When a program runs under the UNIX or the Windows NT operating system there is a directory where the program is started. This directory is not necessarily the directory where the executable code is or where the basic program is. Sloppy saying: this is the directory where the user prompt was when the user typed in the command line starting the program. This is called the current working directory.
Whenever a file name is specified it can either be an absolute file name or a relative file name. Relative file names are always relative to the current working directory. For example the current working directory is `/home/pvc/scriba/example' and the file name is `hello.bas' then the operating system know that the actual file we refer to is `/home/pvc/scriba/example/hello.bas'. If we refer to the file `../source/getopt.c' then the operating system considers the file `/home/pvc/scriba/source/getopt.c'. This is because the `..' directory means : one directory above. This is the same in Windows NT as well as in any UNIX variant. (OpenVMS is a bit different.)
Using relative file names is easier than using the full path to each and any file name. ScriptBasic provides a command and a function to handle the working directory. The function curdir has no arguments and returns a string containing the current working directory path. The command chdir changes the current working directory according to its argument. For example:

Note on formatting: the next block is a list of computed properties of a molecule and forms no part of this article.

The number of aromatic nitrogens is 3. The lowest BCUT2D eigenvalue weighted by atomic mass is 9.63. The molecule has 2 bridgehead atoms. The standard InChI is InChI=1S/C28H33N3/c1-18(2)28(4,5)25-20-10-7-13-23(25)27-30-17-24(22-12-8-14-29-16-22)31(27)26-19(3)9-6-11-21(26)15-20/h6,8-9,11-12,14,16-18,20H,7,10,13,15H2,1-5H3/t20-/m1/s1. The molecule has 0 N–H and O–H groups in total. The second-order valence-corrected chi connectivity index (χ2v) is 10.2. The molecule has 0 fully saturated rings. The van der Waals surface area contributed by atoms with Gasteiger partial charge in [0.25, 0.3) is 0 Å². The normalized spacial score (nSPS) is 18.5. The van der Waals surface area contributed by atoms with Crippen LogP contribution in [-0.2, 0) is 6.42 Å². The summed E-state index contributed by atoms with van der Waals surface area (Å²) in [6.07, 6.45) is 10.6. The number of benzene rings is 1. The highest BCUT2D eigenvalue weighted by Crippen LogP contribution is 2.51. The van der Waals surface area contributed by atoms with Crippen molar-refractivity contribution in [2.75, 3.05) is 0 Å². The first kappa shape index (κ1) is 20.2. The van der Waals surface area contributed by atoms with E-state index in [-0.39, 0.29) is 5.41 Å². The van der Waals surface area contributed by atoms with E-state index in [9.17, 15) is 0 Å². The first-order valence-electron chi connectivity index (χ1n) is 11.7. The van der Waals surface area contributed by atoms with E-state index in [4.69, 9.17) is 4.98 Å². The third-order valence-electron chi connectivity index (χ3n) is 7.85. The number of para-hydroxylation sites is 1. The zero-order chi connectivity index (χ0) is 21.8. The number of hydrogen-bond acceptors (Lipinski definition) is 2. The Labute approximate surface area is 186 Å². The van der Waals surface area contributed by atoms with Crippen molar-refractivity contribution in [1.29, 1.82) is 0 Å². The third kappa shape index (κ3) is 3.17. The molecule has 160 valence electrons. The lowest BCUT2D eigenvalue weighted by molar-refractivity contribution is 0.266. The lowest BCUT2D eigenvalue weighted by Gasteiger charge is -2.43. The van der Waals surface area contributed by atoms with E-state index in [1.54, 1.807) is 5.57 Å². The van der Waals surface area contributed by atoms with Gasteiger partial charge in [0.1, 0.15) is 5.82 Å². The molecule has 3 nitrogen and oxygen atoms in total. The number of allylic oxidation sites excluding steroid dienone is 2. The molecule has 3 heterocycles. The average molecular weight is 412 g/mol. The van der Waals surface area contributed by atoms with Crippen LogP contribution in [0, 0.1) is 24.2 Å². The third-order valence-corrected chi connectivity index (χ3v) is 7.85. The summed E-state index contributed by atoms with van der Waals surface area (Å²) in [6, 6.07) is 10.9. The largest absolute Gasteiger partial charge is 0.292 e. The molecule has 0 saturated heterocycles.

As argument to chdir you can define any existing directory name as absolute path or relative to the current working directory. If the directory does not exist or there is some other condition that prevents the change of the current directory an error occurs.
Note that this command is disabled in the Eszter SB Application Engine variation of the interpreter and should be disabled in all multi-thread versions. The reason is that the current working directory is set for all interpreters running in the same process using this command and may generate failures in other scripts.